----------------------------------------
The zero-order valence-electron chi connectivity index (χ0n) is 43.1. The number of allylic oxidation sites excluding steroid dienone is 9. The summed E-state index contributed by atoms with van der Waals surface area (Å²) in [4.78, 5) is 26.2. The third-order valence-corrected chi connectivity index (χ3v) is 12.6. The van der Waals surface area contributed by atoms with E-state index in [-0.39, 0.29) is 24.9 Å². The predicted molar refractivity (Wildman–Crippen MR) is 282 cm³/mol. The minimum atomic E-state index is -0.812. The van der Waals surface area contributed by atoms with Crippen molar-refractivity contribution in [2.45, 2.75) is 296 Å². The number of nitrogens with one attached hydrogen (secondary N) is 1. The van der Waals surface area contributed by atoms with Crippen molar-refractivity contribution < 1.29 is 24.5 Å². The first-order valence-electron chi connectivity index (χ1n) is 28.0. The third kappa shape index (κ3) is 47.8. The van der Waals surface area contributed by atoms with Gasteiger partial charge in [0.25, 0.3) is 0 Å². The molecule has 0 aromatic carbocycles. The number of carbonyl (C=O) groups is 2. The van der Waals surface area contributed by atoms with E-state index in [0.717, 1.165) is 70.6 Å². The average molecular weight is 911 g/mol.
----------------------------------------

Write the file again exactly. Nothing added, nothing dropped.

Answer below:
The zero-order valence-electron chi connectivity index (χ0n) is 43.1. The number of allylic oxidation sites excluding steroid dienone is 9. The summed E-state index contributed by atoms with van der Waals surface area (Å²) in [4.78, 5) is 26.2. The third-order valence-corrected chi connectivity index (χ3v) is 12.6. The van der Waals surface area contributed by atoms with E-state index in [-0.39, 0.29) is 24.9 Å². The predicted molar refractivity (Wildman–Crippen MR) is 282 cm³/mol. The minimum atomic E-state index is -0.812. The van der Waals surface area contributed by atoms with Crippen molar-refractivity contribution in [2.45, 2.75) is 296 Å². The number of nitrogens with one attached hydrogen (secondary N) is 1. The van der Waals surface area contributed by atoms with Crippen molar-refractivity contribution < 1.29 is 24.5 Å². The first-order valence-electron chi connectivity index (χ1n) is 28.0. The third kappa shape index (κ3) is 47.8. The van der Waals surface area contributed by atoms with Gasteiger partial charge in [0.25, 0.3) is 0 Å². The molecule has 0 aromatic carbocycles. The number of carbonyl (C=O) groups is 2. The van der Waals surface area contributed by atoms with E-state index in [0.717, 1.165) is 70.6 Å². The average molecular weight is 911 g/mol.